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Vyper > Afraid of the Dark > Reviews > Brainded Binky
Vyper - Afraid of the Dark

The viper never fears the dark... - 85%

Brainded Binky, February 26th, 2015
Written based on this version: 1985, 12" vinyl, Greenworld Records

We've had more than a dozen bands in the 80's that had questionable fashion tastes. Permed hair and bizarre outfits were just as common for more traditional metal bands then as the "emo"-hair and t-shirts with psychedelic cartoons so bright they could damage your eyesight are for the trendy metalcore kids today. Even so, a bad outfit shouldn't distract us from the music itself, such is the case with Vyper. The cover of their final release, an EP called "Afraid of the Dark", shows them with Motley Crue-esque outfits and hairstyles, but the music on the EP suggests a lot more than just a flashy appearance.

Put the needle in the groove of this EP, and you're in for a treat. You'll be treated with some of the most powerful sounds from the most forgotten bands of the 80's. The title track is a grinding, hard rocker that's heavier than any Motley Crue song released at the time. Not only that, but the hook is somewhat catchy, albeit somewhat formulaic. Sometimes a formulaic hook can catch the attention of any listener, and in this case, it's got me hooked. Now, I normally don't appreciate songs with generic hooks, but as long as they sound good, as they do here, I'm cool with it. Wait, there's more! "Time Flies" is something we'd never expect to come out of a band that looks the way Vyper does. It's a song with a faster time signature than most bands would do, and thus it contains more energy. I know the song's lyrics aren't really anything that suggest a fast tempo, but come on, it's fast enough for us to really headbang to, right?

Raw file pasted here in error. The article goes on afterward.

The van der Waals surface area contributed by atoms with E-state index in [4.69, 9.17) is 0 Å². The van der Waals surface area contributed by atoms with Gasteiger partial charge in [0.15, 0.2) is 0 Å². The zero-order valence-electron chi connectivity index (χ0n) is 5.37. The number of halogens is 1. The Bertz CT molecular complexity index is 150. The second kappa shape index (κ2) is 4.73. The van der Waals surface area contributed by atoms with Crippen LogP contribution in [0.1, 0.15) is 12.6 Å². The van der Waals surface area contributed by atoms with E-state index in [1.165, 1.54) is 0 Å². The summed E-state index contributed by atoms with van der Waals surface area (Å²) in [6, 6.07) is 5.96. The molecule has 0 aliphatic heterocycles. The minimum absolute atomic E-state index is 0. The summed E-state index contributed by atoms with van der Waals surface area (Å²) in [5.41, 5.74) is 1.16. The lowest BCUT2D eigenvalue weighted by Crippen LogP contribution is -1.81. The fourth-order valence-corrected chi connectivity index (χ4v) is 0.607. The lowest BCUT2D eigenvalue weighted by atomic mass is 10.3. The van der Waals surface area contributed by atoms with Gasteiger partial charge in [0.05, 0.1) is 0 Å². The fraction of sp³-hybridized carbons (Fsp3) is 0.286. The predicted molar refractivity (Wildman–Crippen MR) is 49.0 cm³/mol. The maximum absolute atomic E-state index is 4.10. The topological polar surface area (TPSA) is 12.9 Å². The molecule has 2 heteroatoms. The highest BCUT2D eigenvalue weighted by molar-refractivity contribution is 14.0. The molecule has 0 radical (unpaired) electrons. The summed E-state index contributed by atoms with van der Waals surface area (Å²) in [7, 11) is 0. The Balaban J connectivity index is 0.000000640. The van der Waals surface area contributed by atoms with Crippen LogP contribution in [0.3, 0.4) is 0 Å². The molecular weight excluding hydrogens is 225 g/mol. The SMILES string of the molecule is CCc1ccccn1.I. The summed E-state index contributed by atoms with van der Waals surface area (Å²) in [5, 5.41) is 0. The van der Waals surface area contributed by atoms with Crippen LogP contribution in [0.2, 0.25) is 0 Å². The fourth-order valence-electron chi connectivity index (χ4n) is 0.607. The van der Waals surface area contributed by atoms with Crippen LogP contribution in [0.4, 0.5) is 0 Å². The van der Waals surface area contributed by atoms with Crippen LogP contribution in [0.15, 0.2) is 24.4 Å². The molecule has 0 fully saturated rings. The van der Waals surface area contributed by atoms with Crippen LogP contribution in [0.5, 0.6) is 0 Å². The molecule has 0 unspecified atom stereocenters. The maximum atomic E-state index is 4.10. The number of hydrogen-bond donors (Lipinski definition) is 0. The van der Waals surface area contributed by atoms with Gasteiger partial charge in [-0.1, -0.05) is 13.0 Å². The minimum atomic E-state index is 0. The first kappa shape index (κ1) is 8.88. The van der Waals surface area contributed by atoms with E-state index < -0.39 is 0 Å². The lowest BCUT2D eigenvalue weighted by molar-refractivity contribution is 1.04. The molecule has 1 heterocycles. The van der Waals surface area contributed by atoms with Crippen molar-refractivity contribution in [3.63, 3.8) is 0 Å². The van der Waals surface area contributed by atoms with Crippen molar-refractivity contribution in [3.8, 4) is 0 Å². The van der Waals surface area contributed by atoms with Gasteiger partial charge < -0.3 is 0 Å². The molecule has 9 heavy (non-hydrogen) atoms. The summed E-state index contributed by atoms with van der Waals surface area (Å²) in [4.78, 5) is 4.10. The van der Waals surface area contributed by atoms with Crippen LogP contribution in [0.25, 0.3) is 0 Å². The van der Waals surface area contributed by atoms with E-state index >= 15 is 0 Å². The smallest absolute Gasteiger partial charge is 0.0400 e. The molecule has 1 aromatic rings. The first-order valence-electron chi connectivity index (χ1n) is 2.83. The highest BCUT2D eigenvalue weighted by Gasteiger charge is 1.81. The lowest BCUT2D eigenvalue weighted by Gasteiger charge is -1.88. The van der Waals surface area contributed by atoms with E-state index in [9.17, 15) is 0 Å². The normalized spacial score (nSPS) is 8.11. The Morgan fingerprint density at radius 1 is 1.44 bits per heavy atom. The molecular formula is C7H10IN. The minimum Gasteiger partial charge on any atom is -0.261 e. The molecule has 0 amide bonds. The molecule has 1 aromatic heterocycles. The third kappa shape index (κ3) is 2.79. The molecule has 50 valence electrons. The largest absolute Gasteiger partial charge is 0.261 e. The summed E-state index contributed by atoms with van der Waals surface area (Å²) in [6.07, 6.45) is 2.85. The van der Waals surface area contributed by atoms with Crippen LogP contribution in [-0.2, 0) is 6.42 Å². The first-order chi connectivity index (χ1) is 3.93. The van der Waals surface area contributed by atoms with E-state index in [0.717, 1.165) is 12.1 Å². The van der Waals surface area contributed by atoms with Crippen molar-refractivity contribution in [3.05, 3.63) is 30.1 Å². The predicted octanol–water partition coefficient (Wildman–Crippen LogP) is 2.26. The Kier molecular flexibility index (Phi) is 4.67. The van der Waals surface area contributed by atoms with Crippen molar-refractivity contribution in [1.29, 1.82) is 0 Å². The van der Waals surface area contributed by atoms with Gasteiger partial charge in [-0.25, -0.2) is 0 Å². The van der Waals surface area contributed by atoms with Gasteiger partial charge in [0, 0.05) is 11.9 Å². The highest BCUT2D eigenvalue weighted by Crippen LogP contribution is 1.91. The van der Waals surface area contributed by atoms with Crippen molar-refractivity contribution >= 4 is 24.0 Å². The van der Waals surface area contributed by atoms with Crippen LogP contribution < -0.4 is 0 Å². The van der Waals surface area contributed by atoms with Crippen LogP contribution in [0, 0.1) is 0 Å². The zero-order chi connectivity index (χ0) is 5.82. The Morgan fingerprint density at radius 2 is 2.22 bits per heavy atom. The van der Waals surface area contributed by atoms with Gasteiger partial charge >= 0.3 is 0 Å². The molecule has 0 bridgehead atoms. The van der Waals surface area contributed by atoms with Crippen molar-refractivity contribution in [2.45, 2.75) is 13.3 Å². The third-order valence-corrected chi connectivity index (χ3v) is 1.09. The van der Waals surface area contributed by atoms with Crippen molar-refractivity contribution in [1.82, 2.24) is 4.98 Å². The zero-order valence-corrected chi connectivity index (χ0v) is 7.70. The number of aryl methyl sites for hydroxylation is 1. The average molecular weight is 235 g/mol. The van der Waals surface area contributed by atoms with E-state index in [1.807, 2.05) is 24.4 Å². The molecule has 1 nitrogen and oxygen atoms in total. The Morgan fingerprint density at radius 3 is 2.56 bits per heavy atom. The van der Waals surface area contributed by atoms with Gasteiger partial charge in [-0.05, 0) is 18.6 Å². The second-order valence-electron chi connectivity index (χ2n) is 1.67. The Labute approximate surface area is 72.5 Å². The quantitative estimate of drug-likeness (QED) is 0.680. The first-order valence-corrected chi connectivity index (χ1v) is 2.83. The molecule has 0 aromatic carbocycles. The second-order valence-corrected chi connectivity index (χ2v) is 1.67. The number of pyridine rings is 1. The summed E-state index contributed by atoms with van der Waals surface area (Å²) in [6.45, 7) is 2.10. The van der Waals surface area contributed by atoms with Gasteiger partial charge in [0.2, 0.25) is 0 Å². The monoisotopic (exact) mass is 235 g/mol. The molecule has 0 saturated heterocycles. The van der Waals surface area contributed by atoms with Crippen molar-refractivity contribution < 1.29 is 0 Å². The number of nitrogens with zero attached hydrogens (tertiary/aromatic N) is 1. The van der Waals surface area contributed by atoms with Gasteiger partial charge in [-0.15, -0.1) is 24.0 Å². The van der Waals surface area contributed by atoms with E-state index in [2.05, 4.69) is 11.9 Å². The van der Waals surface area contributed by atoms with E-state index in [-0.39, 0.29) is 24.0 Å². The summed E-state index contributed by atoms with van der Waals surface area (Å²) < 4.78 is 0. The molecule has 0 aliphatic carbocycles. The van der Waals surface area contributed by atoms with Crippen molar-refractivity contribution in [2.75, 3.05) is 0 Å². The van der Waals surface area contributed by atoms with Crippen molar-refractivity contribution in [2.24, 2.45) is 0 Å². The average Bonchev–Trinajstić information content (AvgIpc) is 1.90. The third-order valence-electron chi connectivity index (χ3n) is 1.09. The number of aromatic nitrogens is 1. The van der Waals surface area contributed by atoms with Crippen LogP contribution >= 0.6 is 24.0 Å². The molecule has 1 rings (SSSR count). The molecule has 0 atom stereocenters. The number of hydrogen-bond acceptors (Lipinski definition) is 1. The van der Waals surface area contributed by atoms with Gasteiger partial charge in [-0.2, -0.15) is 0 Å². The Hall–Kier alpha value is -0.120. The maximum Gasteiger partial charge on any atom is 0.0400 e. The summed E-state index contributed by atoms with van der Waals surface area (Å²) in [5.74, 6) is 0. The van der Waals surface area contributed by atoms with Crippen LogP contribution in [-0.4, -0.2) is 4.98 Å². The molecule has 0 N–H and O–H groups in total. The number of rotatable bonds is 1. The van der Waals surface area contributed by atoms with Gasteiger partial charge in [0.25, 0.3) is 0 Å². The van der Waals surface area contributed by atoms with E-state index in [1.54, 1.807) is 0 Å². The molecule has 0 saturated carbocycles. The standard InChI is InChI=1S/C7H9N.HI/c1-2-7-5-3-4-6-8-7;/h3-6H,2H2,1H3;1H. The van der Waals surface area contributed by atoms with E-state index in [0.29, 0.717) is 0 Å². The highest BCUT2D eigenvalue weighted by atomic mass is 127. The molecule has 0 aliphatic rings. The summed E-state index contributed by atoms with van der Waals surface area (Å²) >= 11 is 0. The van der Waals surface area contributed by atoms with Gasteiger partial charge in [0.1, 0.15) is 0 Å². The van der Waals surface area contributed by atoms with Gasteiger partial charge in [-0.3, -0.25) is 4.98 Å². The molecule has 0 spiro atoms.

Addicting as the songs may seem, the EP is not devoid of problems by any means. Believe it or not, the guitarists play solos that resemble those played by beginners. It seems that the lead guitarist is either fooling around with the tremolo arm, or simply tapping everything. The solo in "Diamonds" is perhaps the best example of this. Okay, I don't mean to bash the lead guitarist, it's just that in order to produce some very effective guitar solos, he needs to learn some new tricks. Here, it seems that he hasn't really gone beyond the pentatonic scales. Maybe a harmonic or melodic minor arpeggio could spice up the solos. That's not what we hear here. The crazy thing is that Vyper had already released a full-length only a year before this EP, so you'd think they'd be able to give us some cool stuff.

Beginner's solos aside, Vyper's "Afraid of the Dark" is one of those forgotten gems of bands that never quite made it. Then again, if Vyper did make it, it would've had to ditch the heaviness found on this EP in place of more commercial junk, right? Judging by their tacky appearances, you'd think that they'd be likely candidates for MTV material. On the other hand, it's sad that this band didn't get the recognition it deserved. As a result, the chances of finding this EP at any conventional retail outlet in the U.S. are very slim, and I was very lucky to get my hands on it.